While organising my trip to Belgium, as it was definite that I would be invited to be on the jury at Concours Mondial de Bruxelles again, at first, I could find hardly any information about local wineries. Finally, after choosing four places which seemed interesting, I began to email them. The majority answered positively, with the exception of Peter Colemont. I didn’t get a single answer to any of my emails; I even phoned him from Brussels, but in vain, as nobody answered. I had already booked somewhere to stay in the village of Gors-Opleeuw, where the winery is to be found, according to its homepage, so after the end of the wine contest, I got in my rental car, turned on the GPS and set off. (The accommodation, B&B Pastorie, was superb, I would recommend it to everyone). So I arrived, cruised around the village, and finally, using satellite images (thanks Google Earth), I found the legendary brick-wall-enclosed one hectare. But there was no winery next to it. After telephoning from here in vain too, I realised sadly that I would be able to visit just three of the four wineries I had planned. The next day I went to Wijnkasteel (you can read more about that here), where we talked about Clos d’Opleeuw while tasting the wines, so Stefan Kekkő (my eternal thanks to him) immediately rang Peter Colemont. I had just an hour to reach the winery, where he would be waiting for me. To be honest, I was worried about whether the winemaker just doesn’t have any time for journalists (as it turned out, that was true), whether he was an anti-social person (not really), whether maybe he ate people (fortunately he doesn’t), or, thinking the worst, whether he definitely ate journalists (although I don’t know so many people like that). Finally, I got into the winery, which seemed to be Peter’s family house (Is that really the case? – I forgot to ask about that.), where I could see the few barrels hiding the harvest of the one acre. We talked about the different Chardonnay clones and Burgundy where Peter had been working a lot as he does nowadays too. I was also able to taste some barrel samples and a bottled wine, too. By the way, the wine! There is just one, to be more precise, only the vintage changes, but there is little chance of more than one of them being on sale at the same time, as the quantity is limited and there is extremely high interest in Clos d’Opleeuw wines. Of course, it is not the entire truth, perhaps I was the first person in the world to taste Peter’s second wine, a reserve wine, which he was just about to launch. I was here for a mere 40 minutes, but I enjoyed every minute of it. Peter Colemont is a fount of knowledge about viticulture, oenology and wine-tasting (which is not by chance, as he teaches viticulture and wine-tasting), and talking of his wines, I tasted the best Chardonnay in my life with him, and again in Budapest, after opening the bottle I bought from him. It’s no coincidence, according to Master of Wine Jancis Robinson, that they can easily be confused with the best white Burgundies. It may make many people smile, but from now on, I am going to compare Burgundies with Clos d'Opleeuw and not vice versa.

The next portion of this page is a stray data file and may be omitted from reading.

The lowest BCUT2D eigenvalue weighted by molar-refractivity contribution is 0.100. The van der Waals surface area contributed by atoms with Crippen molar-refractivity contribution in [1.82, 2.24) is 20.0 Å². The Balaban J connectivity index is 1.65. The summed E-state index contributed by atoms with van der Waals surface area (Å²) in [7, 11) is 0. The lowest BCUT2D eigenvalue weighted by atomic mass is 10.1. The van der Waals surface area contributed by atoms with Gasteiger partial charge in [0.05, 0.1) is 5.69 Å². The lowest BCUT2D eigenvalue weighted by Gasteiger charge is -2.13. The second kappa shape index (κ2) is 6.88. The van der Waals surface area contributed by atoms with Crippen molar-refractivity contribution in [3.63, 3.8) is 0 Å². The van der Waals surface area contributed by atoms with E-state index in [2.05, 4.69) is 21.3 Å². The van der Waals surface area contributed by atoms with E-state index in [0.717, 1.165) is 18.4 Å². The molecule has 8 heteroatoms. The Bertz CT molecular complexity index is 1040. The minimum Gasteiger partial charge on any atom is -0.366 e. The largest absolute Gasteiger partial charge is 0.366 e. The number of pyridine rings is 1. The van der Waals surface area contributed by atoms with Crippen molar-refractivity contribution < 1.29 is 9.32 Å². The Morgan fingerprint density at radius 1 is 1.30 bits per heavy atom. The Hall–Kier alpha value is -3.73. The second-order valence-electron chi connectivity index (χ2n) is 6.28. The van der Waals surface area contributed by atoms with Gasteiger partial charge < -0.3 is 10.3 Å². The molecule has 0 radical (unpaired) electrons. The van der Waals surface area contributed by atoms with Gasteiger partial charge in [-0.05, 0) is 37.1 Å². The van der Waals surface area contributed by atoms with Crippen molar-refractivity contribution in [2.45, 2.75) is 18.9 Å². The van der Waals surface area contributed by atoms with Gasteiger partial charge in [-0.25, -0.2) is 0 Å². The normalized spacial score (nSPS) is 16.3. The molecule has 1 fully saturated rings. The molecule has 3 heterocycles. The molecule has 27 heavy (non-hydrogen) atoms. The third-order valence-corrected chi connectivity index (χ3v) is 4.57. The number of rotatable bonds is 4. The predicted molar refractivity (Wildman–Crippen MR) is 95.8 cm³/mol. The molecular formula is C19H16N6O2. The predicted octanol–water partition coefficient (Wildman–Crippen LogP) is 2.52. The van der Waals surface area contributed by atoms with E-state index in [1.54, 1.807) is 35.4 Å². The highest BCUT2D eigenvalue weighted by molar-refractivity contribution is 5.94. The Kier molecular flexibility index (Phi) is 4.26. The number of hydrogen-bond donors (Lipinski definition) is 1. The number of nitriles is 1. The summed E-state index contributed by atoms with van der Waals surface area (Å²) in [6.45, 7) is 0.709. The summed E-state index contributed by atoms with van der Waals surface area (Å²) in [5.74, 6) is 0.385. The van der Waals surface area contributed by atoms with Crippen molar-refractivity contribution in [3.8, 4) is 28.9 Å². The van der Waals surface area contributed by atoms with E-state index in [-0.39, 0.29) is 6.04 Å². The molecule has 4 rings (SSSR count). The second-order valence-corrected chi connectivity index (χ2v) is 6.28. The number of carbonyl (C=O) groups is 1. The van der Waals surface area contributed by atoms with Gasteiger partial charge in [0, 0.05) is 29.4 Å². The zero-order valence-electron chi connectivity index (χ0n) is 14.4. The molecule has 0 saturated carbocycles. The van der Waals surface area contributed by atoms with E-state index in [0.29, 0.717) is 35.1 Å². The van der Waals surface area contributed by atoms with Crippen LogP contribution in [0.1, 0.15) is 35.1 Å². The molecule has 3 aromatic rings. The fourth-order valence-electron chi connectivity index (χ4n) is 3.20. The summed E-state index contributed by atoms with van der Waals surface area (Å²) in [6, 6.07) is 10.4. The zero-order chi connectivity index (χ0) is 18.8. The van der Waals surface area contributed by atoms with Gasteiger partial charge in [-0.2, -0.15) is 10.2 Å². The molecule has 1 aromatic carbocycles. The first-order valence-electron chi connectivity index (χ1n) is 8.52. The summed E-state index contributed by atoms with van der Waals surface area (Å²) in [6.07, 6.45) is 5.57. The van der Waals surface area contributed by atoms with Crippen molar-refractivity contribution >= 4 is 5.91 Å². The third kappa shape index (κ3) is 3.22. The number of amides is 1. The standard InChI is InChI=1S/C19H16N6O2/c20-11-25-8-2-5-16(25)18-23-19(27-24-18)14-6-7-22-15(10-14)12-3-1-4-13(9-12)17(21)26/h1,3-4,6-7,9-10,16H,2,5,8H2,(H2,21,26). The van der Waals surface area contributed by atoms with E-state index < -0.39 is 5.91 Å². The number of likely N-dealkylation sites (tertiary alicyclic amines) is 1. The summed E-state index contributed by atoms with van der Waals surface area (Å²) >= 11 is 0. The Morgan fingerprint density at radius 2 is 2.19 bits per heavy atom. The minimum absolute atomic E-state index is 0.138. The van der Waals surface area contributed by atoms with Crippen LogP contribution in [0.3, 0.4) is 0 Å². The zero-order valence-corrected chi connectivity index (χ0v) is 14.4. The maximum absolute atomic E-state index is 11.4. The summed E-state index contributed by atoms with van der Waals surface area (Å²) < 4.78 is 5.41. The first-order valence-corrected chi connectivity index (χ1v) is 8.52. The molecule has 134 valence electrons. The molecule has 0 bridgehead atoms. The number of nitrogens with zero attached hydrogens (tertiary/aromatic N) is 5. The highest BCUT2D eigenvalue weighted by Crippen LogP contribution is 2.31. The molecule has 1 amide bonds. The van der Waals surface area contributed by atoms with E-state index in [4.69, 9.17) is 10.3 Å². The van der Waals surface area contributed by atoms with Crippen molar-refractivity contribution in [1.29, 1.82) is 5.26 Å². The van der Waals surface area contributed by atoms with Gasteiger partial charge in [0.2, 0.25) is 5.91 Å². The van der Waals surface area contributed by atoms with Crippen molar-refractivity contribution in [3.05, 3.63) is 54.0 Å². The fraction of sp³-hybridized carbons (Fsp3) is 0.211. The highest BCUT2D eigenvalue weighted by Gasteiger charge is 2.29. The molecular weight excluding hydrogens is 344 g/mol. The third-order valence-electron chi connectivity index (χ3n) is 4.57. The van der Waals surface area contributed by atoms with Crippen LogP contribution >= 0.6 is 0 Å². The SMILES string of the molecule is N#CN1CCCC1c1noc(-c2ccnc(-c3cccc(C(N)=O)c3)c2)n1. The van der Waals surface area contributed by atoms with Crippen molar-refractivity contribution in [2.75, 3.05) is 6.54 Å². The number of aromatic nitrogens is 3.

It may make many people smile, but from now on, I am going to compare Burgundies with Clos d'Opleeuw and not vice versa.